Background: The association between a robust or depressed antibody response and clinical severity of SARS remains unknown.
Objectives: To study seroconversion and the magnitude of IgG responses in a SARS cohort with different disease severities.
Study design and method: A retrospective analysis of all acute and convalescent-phase sera collected from a cohort of laboratory-confirmed SARS cases. Anti-SARS-CoV IgG antibody was detected using indirect immunofluorescence technique and quantified by two-fold serial dilutions. Characteristics of patients who seroconverted "early" (<median interval) were compared to those documented to remain sero-negative during the same time interval. Median IgG levels in convalescent-phase sera (collected within 30 days) were compared among patients with different disease severities. Correlations between IgG levels and important laboratory parameters were assessed.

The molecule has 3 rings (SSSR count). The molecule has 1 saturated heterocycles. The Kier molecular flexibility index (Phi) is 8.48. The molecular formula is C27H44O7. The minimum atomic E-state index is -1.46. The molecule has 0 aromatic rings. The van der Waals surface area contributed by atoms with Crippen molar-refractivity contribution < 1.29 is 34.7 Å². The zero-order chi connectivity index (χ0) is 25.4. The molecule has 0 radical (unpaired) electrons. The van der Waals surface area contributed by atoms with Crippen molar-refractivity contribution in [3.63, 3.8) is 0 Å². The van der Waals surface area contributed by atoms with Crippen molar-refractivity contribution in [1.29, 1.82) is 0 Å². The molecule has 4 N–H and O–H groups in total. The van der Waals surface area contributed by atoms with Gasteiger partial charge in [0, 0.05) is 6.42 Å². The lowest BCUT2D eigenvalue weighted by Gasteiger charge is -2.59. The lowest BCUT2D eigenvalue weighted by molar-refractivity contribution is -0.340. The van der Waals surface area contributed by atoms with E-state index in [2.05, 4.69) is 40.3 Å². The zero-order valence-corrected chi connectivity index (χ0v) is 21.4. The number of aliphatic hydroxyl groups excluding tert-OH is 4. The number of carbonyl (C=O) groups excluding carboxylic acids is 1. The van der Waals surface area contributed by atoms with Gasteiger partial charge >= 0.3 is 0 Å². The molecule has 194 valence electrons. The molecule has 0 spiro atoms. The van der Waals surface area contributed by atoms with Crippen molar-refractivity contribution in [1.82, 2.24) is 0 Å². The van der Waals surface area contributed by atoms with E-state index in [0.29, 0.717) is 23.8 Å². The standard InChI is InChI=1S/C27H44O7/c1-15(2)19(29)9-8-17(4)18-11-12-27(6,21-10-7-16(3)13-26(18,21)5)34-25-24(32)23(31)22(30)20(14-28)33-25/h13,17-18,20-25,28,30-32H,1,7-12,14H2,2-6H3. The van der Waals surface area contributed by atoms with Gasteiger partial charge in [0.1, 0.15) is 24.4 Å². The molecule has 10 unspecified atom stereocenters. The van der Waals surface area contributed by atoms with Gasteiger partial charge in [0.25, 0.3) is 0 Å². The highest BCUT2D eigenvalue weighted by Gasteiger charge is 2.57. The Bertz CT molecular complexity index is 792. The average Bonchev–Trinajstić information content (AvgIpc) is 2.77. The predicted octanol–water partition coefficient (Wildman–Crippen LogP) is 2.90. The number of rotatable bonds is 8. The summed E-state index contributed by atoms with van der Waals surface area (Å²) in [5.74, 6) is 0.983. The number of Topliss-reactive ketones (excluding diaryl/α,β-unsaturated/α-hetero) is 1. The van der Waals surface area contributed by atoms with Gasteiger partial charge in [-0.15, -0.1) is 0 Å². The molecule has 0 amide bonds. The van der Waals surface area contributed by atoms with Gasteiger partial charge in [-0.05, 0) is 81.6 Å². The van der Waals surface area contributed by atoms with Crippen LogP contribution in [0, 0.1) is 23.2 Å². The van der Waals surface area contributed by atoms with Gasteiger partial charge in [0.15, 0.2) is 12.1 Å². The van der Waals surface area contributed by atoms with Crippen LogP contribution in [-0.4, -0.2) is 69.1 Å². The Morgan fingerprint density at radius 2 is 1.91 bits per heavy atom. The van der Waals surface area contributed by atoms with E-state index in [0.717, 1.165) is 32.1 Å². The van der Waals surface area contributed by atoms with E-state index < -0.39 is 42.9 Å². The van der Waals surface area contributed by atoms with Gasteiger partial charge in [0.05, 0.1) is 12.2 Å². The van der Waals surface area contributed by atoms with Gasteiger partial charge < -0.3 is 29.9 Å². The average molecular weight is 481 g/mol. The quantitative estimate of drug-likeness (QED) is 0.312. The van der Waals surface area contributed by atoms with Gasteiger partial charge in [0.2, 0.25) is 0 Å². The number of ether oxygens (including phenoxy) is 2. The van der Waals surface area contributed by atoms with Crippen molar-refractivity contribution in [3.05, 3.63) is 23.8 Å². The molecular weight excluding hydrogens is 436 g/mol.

Results: A total of 325 laboratory-confirmed SARS cases were analyzed; of which 301 (92.6%) had anti-SARS-CoV IgG detected in their sera at the time of sampling. IgG was first detected on day 4 of illness; seroconversion occurred at a median of 16 days (range 4-35 days), and IgG peak levels were reached in the fourth week. Early seroconversion (<day 16) occurred more frequently among patients who required ICU-admission (chi2; p=0.011). Higher IgG levels were detected in patients who required supplemental oxygen (Mann-Whitney; p=0.002), ICU-admission (p=0.001), had negative pre-discharge fecal RT-PCR results (p=0.004), and lymphopenia at presentation (p=0.028). Peak IgG titres also correlated positively with peak LDH levels (Spearman's r=+0.360; p<0.001) among survivors.
Conclusions: Severe SARS is associated with a more robust IgG response.